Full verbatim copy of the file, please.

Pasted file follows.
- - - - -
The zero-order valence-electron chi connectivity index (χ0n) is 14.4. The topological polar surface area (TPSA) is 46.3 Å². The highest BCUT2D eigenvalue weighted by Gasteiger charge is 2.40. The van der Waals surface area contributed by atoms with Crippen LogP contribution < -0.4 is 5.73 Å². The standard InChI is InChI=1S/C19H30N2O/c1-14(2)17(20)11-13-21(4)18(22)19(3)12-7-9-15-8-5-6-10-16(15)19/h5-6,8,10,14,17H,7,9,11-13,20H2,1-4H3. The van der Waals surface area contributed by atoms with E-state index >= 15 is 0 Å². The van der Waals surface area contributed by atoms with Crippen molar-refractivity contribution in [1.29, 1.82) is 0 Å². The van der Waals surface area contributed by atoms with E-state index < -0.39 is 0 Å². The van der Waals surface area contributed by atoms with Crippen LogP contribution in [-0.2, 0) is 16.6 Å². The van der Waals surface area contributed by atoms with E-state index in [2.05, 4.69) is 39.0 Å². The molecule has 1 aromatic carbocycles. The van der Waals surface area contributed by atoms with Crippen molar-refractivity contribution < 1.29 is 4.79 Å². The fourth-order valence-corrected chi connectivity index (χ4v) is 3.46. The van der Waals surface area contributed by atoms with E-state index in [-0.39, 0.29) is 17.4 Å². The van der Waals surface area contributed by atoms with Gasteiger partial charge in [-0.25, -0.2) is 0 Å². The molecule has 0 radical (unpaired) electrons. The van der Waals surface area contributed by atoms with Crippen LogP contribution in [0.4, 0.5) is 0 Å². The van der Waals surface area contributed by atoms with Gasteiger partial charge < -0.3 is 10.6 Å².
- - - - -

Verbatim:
The zero-order valence-electron chi connectivity index (χ0n) is 14.4. The topological polar surface area (TPSA) is 46.3 Å². The highest BCUT2D eigenvalue weighted by Gasteiger charge is 2.40. The van der Waals surface area contributed by atoms with Crippen LogP contribution < -0.4 is 5.73 Å². The standard InChI is InChI=1S/C19H30N2O/c1-14(2)17(20)11-13-21(4)18(22)19(3)12-7-9-15-8-5-6-10-16(15)19/h5-6,8,10,14,17H,7,9,11-13,20H2,1-4H3. The van der Waals surface area contributed by atoms with E-state index >= 15 is 0 Å². The van der Waals surface area contributed by atoms with Crippen molar-refractivity contribution in [1.29, 1.82) is 0 Å². The van der Waals surface area contributed by atoms with E-state index < -0.39 is 0 Å². The van der Waals surface area contributed by atoms with Crippen LogP contribution in [-0.2, 0) is 16.6 Å². The van der Waals surface area contributed by atoms with E-state index in [2.05, 4.69) is 39.0 Å². The molecule has 1 aromatic carbocycles. The van der Waals surface area contributed by atoms with Crippen molar-refractivity contribution < 1.29 is 4.79 Å². The fourth-order valence-corrected chi connectivity index (χ4v) is 3.46. The van der Waals surface area contributed by atoms with E-state index in [-0.39, 0.29) is 17.4 Å². The van der Waals surface area contributed by atoms with Gasteiger partial charge in [-0.25, -0.2) is 0 Å². The molecule has 0 radical (unpaired) electrons. The van der Waals surface area contributed by atoms with Crippen LogP contribution in [0.4, 0.5) is 0 Å². The van der Waals surface area contributed by atoms with Gasteiger partial charge < -0.3 is 10.6 Å².